Great question. This is still not proved to be in polynomial time (polynomial in the number of digits, here 20) — this was the Finding Primes Polymath project, where several mathematicians (including Fields Medallists Terence Tao and Tim Gowers!) tried to come up with an algorithm, but the project doesn't seem to have had any concrete results yet.

Anyway, there are several things you can do. One of them, as you and others have pointed out, is to **try each number** and check whether it's prime, with a fast primality test like Miller–Rabin. By well-known number-theoretic heuristics (based on the prime number theorem), the "probability" of a number near n being prime is around 1/ln(n), so with 10^20, about in every 46 numbers will be prime. So if you want k 20-digit numbers, you'll run the Miller-Rabin test on about 50k numbers.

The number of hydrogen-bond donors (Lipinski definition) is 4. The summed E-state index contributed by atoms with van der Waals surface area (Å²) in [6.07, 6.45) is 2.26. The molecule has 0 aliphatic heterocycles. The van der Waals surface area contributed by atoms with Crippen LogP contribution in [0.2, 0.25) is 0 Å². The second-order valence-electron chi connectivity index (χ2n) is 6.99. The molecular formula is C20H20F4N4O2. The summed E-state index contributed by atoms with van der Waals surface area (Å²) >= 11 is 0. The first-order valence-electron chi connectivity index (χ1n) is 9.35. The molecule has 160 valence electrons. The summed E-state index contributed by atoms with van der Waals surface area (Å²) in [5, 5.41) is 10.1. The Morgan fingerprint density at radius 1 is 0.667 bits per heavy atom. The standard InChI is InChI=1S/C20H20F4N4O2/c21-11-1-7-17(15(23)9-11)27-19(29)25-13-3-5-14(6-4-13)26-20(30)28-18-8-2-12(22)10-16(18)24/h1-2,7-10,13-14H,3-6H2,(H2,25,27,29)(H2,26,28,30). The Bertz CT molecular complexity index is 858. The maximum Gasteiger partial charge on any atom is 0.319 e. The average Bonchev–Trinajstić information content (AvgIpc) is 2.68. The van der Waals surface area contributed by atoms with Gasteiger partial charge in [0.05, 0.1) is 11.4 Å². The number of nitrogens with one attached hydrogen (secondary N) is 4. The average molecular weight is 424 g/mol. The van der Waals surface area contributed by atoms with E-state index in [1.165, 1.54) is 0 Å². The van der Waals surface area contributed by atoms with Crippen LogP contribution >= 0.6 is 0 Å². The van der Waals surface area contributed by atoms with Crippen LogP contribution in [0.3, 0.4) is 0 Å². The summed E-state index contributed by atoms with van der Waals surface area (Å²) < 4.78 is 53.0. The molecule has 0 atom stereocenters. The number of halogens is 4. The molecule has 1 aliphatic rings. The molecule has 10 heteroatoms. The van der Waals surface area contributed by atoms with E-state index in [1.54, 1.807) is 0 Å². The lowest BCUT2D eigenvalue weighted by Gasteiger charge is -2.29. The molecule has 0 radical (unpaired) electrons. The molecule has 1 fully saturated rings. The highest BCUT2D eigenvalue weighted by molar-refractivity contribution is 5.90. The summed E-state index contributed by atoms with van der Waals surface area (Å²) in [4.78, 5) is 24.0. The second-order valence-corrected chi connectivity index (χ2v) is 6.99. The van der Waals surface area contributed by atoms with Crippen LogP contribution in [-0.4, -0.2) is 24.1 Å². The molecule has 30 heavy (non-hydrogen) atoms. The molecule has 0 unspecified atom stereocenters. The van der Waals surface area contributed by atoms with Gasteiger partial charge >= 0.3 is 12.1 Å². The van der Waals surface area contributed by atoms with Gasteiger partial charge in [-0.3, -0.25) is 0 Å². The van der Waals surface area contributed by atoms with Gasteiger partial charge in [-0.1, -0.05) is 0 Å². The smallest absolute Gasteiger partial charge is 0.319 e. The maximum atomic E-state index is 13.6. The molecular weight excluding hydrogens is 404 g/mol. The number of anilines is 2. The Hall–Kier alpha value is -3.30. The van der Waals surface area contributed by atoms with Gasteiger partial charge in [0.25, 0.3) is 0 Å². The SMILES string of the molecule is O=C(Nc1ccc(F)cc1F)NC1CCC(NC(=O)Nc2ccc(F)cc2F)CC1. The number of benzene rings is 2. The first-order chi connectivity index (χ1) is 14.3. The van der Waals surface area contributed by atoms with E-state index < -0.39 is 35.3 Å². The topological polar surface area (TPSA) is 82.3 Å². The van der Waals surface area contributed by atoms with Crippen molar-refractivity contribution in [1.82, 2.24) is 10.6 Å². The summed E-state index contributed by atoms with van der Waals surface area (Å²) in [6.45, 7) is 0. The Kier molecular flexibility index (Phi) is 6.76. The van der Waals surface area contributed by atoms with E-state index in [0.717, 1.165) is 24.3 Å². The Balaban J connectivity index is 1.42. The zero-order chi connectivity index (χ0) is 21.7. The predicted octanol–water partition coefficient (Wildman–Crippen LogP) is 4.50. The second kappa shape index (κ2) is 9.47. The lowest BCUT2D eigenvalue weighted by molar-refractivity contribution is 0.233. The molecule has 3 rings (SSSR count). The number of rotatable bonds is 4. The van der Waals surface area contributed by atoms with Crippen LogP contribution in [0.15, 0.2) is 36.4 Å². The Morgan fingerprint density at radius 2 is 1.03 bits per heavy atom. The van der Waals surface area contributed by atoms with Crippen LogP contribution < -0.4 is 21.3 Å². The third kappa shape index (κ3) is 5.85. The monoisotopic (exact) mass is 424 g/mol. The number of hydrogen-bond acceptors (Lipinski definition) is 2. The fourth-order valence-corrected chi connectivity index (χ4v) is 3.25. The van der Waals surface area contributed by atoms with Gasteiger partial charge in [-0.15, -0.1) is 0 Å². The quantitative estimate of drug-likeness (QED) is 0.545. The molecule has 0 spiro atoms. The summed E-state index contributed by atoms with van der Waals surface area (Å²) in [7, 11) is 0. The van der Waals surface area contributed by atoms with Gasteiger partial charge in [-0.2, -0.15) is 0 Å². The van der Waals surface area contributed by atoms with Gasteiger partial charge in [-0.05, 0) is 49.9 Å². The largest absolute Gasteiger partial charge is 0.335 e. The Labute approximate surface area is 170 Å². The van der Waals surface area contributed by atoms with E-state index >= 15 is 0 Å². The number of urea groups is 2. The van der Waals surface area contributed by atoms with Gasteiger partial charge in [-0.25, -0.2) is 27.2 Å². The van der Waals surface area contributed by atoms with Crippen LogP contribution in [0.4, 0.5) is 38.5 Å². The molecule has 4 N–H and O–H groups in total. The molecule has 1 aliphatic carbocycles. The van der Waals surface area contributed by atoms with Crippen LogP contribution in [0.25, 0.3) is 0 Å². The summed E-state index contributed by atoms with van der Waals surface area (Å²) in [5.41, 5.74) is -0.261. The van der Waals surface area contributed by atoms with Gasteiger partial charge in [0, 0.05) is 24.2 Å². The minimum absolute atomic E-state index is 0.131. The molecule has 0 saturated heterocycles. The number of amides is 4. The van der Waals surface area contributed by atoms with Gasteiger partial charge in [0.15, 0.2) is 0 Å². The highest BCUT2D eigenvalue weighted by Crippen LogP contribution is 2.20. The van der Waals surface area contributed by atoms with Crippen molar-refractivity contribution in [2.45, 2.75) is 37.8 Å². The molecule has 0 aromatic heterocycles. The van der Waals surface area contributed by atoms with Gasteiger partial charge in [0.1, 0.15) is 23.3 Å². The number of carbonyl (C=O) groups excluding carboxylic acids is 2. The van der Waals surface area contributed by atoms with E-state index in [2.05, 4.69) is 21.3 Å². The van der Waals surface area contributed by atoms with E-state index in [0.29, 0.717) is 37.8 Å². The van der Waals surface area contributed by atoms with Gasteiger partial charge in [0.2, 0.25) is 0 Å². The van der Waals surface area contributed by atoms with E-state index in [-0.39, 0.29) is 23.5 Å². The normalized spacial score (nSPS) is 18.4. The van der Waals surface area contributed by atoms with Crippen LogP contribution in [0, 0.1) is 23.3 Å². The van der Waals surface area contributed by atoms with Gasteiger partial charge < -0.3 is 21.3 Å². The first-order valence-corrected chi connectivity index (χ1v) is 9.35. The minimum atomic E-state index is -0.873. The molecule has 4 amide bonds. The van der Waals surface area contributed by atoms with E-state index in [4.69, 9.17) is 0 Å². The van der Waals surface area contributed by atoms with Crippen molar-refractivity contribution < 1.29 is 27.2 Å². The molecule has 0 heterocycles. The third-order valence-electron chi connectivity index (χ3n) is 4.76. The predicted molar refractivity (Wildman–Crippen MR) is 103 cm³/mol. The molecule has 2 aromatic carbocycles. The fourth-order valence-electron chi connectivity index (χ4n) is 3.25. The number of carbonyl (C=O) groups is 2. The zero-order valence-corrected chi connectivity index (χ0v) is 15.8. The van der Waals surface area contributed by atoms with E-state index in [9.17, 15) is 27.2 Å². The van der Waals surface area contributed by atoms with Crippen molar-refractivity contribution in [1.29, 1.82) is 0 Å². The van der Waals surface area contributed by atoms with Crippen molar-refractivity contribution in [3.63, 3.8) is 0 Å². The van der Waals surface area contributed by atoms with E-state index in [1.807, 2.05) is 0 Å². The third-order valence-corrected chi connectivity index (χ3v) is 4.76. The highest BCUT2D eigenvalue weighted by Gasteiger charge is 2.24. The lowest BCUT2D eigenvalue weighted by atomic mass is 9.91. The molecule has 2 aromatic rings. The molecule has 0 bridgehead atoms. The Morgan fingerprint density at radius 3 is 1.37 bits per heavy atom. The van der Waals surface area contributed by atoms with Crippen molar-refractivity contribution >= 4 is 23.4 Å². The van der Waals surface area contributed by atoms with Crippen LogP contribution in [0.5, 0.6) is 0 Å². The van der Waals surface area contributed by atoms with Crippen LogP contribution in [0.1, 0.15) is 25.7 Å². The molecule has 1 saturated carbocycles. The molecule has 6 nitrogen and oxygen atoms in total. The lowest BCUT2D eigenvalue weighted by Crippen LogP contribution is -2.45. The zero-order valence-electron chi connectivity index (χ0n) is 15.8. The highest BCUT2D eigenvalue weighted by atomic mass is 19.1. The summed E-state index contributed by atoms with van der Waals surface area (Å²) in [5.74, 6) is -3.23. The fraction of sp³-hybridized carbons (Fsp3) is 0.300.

The second approach, which I *think* might be faster if you're doing this for many many A's (haven't thought carefully) is to instead use a **sieve**, like the Sieve of Eratosthenes. If you want k primes, make an array with about 50k numbers (or more to be safe), and sieve through them. You'd start with a precomputed list of primes less than some number. (10^{10} to be perfectly correct, but since you're willing to tolerate some composite numbers, a smaller list of prime numbers will do, e.g. testing by the first 50 million primes, ensures your numbers have no prime factors below 982,451,653, and there aren't many of them.)

The third approach is to find someone else's implementation for this problem. :-) For example, there's a webpage that given a number, finds the next prime number or finds the next ten prime numbers. If you use it online it appears you'll have to copy them down by hand, but the source code is available too.